This article originally appeared in
September 21, 1994  - D1
FAMU'S Domingo earning acceptance on field
The Rattlers' first non-black starting quarterback has thrown for 486 total yards in two games
By ERIC J. LYMAN
Special to The Sentinel

TALLAHASSEE -- Ray Domingo's coronation as the starting quarterback for Florida A&M University had all the pomp and
circumstance of an afterthought.

Domingo stopped by coach Billy Joe's office the Monday before the Rattlers' season opener against Tuskegee to tell the coach he
would be late for practice because of a class-related conflict. Joe told him not to worry about it, and then, as Domingo was leaving the
office, Joe asked him to stay a moment.

"You're my man," the first-year coach quietly said after a pause. "You're my starting quarterback."

Domingo, a junior from Long Beach, Calif., entered camp as the team's sixth-string signal caller but took the news calmly. He thanked
the coach, walked outside, and then . . .

"I just jumped for joy," he said, still excited at the recollection of the moment.

Joe, whose team is 1-1, based his decision to start Domingo on what he called a "flawless" performance in a closed-practice
scrimmage the previous Saturday.

The starting job also earned Domingo a place in FAMU history.

Domingo, whose father is Mexican and whose mother is German and Filipino, is the first non-black starting quarterback in the 93-year
football history of the predominantly black university. Only one other non-black quarterback has played for FAMU - Todd Lanter, who
threw two passes for 24 yards before transferring in 1985.

Domingo said he is trying to be accepted by teammates and fans by excelling on the football field. So far, his efforts seem to be
working.

Through two games, Domingo has hit 35 of 65 passes for 486 yards and three scores. Those are better numbers across the board
than any of FAMU's five part-time starters last season, and the best two-game start since Tony Ezell led the team in 1988. On Sunday,
Domingo was named the offensive player of the week in the Mid-Eastern Athletic Conference.

"When I first got here, a few of the players looked at me strange, like, 'What are you doing here?' One guy even told me that he thought
white people were the enemy," Domingo said. "Now, those same people are coming up to me and patting me on the back and saying I
had a good game. I feel real comfortable here."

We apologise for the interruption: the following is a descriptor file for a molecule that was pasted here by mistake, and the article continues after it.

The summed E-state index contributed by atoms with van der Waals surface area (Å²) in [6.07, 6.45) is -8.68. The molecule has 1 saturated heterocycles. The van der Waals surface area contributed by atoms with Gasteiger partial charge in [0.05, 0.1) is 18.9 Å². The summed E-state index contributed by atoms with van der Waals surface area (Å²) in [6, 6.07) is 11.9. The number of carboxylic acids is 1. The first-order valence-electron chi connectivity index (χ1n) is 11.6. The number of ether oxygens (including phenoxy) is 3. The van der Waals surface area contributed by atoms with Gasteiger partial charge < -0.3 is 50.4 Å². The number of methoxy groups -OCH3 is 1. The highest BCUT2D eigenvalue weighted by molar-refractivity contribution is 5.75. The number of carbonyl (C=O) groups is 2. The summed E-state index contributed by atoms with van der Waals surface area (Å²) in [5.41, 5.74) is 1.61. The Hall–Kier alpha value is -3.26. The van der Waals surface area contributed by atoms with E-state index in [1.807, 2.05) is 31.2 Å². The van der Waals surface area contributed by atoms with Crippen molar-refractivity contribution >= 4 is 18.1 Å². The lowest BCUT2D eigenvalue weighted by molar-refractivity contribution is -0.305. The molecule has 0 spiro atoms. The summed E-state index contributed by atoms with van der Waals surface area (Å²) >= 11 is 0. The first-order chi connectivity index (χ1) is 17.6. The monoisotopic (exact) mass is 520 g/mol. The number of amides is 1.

Joe, who had white starting quarterbacks at his two other coaching jobs at traditionally black colleges, said that the team's acceptance
of Domingo was inevitable.

"When you're out there, it's like war," Joe said. "When you're in the foxhole, you're not looking back and thinking, 'Oh, no, that guy's white
or he's black.' You're just saying, 'Help me out, buddy.' It's like that here. If the guy gets the job done, who cares what color he is?"

Domingo said he enjoys changing the opinions of others.

"Maybe one reason I'm here is to help open some people's eyes," he said. "Maybe some people will walk away and think that the color
of somebody's skin isn't so important after all."

Ironically, Domingo said that race played little role in his decision to attend FAMU. He was more interested in the new program that Joe
was setting up and the opportunity to start immediately.

"I felt like with a new coach, everybody would have the same shot at starting," Domingo said. "Coach Joe said I'd have a fair shot at
being the starter and a fair shot was all I wanted."

Rob Wigod, Domingo's football mentor and his offensive coordinator at Lakewood High School in California, said he encouraged
Domingo to follow that strategy to gain a starting job.

"After high school, when Ray was looking to go the junior-college route, I told him to look at Long Beach City College because they had
a new coach (Larry Reisbig, formerly of Long Beach State)," Wigod said. "I didn't want him paying his dues on the bench for a year, and
it worked out. He started almost immediately and he helped to turn that program around."

Behind Domingo, the Vikings finished 5-4-1 in 1992 for their first winning season in eight years. As a sophomore, he led them to a 9-2
record and their first Mission Conference title since 1964.

"He made a great impact here," Reisbig said. "He helped put this program on the map. He's a rare find."

Domingo was the rare find of Jimmy Joe's, FAMU's offensive coordinator and the younger brother of Billy Joe. The younger Joe heard
favorable reports from coaches around the country about Domingo and convinced his brother to offer Domingo a grant-in-aid. Division
I-AA schools Southern Illinois and Weber St., in Utah, also offered Domingo grants-in-aid.

"He (Domingo) is a tremendous athlete," Billy Joe said. "He's got all the tools of a great quarterback, but more importantly, he's a
leader. A great quarterback has got to be an athlete and a mature leader."

Before visiting FAMU, Domingo never had been east of Arizona. Now, about 3,500 miles from his family, Domingo said he has nobody
to count on but himself.

Though he confessed to some homesickness at first, and he said that he still misses his family, he is sure he made the right decision
to attend FAMU.

His goals at FAMU are lofty. His Mission Conference championship ring is conspicuous on his big hands, and he fidgets with it
noticeably when he talks about what he would like to accomplish in his two years with the Rattlers.

"The sky's the limit with this team," he said. "I'd like to think that we can earn one of these rings for ourselves. They sure do feel good.
I'd like for everybody on our team to get one."
© 1994 Orlando Sentinel Communications